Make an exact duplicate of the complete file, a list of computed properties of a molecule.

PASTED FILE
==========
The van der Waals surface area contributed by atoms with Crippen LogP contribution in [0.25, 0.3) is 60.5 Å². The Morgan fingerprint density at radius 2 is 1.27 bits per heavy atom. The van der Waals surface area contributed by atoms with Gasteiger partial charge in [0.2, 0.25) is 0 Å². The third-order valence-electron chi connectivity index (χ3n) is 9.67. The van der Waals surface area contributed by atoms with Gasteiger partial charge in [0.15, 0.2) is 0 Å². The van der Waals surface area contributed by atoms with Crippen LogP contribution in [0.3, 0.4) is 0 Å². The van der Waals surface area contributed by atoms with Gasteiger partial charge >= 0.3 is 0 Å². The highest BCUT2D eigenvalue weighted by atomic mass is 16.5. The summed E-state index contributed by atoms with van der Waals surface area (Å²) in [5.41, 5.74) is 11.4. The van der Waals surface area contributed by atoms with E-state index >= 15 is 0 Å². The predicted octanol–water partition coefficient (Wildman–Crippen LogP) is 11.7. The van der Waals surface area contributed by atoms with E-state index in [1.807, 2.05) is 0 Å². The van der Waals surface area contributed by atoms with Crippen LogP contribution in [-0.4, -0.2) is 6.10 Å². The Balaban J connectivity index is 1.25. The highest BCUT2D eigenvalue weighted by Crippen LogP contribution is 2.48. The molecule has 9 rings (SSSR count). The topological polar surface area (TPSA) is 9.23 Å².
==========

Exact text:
The van der Waals surface area contributed by atoms with Crippen LogP contribution in [0.25, 0.3) is 60.5 Å². The Morgan fingerprint density at radius 2 is 1.27 bits per heavy atom. The van der Waals surface area contributed by atoms with Gasteiger partial charge in [0.2, 0.25) is 0 Å². The third-order valence-electron chi connectivity index (χ3n) is 9.67. The van der Waals surface area contributed by atoms with Gasteiger partial charge in [0.15, 0.2) is 0 Å². The van der Waals surface area contributed by atoms with Crippen LogP contribution in [0.3, 0.4) is 0 Å². The van der Waals surface area contributed by atoms with Gasteiger partial charge >= 0.3 is 0 Å². The highest BCUT2D eigenvalue weighted by atomic mass is 16.5. The summed E-state index contributed by atoms with van der Waals surface area (Å²) in [5.41, 5.74) is 11.4. The van der Waals surface area contributed by atoms with E-state index >= 15 is 0 Å². The predicted octanol–water partition coefficient (Wildman–Crippen LogP) is 11.7. The van der Waals surface area contributed by atoms with E-state index in [1.807, 2.05) is 0 Å². The van der Waals surface area contributed by atoms with Crippen LogP contribution in [-0.4, -0.2) is 6.10 Å². The Balaban J connectivity index is 1.25. The highest BCUT2D eigenvalue weighted by Crippen LogP contribution is 2.48. The molecule has 9 rings (SSSR count). The topological polar surface area (TPSA) is 9.23 Å².